The Journey

A Diary of my Pursuit of Life\’s Best

Turning the Pages

“When I was a child, I talked like a child, I thought like a child, I reasoned like a child. When I became a man, I put childish ways behind me.” 1 Corinthians 13:11 

I continue to grow – in my speech, my thoughts and my reasoning. Over the years, I have learnt that some things remain constant, some things change and others remain constant as they help you to change. One such thing is reading. When I was younger, I sat in with the Secret Seven as they devised their plans. I remembered the passwords and savoured the meals. I got angry when they got caught and exhaled with relief when they didn’t. I believed that a circle of salt would protect me from witches and sorcerers, and toyed with fantasies of riding on broomsticks. As I grew, Nancy Drew taught me about the Morse Code. I learnt how to look for clues in seemingly ordinary situations, and that locks could be picked using a nail file. I felt the adrenaline rush as we ran from criminals, or raced against time to save a life. I felt the frustration of reaching a dead end, and hit the roof, when our enemies got the upper hand. I became
Elizabeth in Sweet Valley High, and fought fiercely with my twin sister, Jessica, who was every bit beautiful as she was bossy. I read Sweet Dreams and wanted to fall in love. On some occasions, I found my stomach in knots as I met the captain of the football team. His smile took my breath away and left me tongue tied! I fell in love … I fell out of love … I got my heart broken, and wept with heartache.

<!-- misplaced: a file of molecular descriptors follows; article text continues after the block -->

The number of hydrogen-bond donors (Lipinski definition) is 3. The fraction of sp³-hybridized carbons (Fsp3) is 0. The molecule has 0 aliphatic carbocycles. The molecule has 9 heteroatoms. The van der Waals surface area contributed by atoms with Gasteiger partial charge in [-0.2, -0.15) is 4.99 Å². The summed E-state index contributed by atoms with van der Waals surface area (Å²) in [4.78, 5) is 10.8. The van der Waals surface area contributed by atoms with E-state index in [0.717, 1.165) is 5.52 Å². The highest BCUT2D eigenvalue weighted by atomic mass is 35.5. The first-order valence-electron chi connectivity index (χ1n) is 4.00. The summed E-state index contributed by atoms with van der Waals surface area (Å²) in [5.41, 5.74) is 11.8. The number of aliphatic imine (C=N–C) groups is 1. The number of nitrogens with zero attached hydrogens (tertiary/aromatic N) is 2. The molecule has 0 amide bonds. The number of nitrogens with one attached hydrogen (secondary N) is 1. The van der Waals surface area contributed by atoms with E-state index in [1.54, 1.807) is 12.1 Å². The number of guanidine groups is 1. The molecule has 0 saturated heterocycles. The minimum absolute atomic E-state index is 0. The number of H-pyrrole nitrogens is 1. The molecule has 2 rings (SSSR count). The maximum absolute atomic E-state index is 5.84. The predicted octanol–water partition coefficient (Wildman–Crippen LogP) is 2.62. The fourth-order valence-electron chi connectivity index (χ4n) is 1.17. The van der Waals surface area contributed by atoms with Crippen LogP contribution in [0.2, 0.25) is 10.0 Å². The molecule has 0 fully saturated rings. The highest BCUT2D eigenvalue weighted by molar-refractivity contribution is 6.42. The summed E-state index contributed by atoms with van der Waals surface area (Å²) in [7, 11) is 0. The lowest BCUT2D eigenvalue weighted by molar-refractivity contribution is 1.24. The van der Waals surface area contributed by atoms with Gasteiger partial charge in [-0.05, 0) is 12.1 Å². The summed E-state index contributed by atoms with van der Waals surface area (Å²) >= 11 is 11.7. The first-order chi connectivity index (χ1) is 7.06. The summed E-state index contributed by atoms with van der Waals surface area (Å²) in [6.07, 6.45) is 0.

I dared to dream of what life was like for the characters in my books. I tried to live these dreams and learnt that it was only through my imagination that I could be in those places. So I let my mind wander and wrote stories of my own, where my dreams came alive and my fantasies were within reach. I rode the rollercoaster of emotions as the lives of my characters took form. I felt courage, when they dared to dream, bliss when their dreams came true and frustration when their expectations crumbled to pieces. I captivated my audiences with the weaving of my words – and received applause when they encountered A Twist in the Tale. Then, my horizons were only limited by my vocabulary and the world was mine. When I grew older, I met Dr Ben Carson. I felt the disillusionment when he was young and unable to perform well in school. I celebrated success and love with him as he grew older, and held my breath as he performed delicate and grueling operations. I grappled with exhaustion and uncertainty as he did, and rejoiced when his patients recovered! With each book I read, my mind was exposed to new ideas and I felt my frontiers expand. I journeyed and rested, I rose and fell. I had wisdom and experience beyond my years, and was able to savour many instances of intelligent conversation.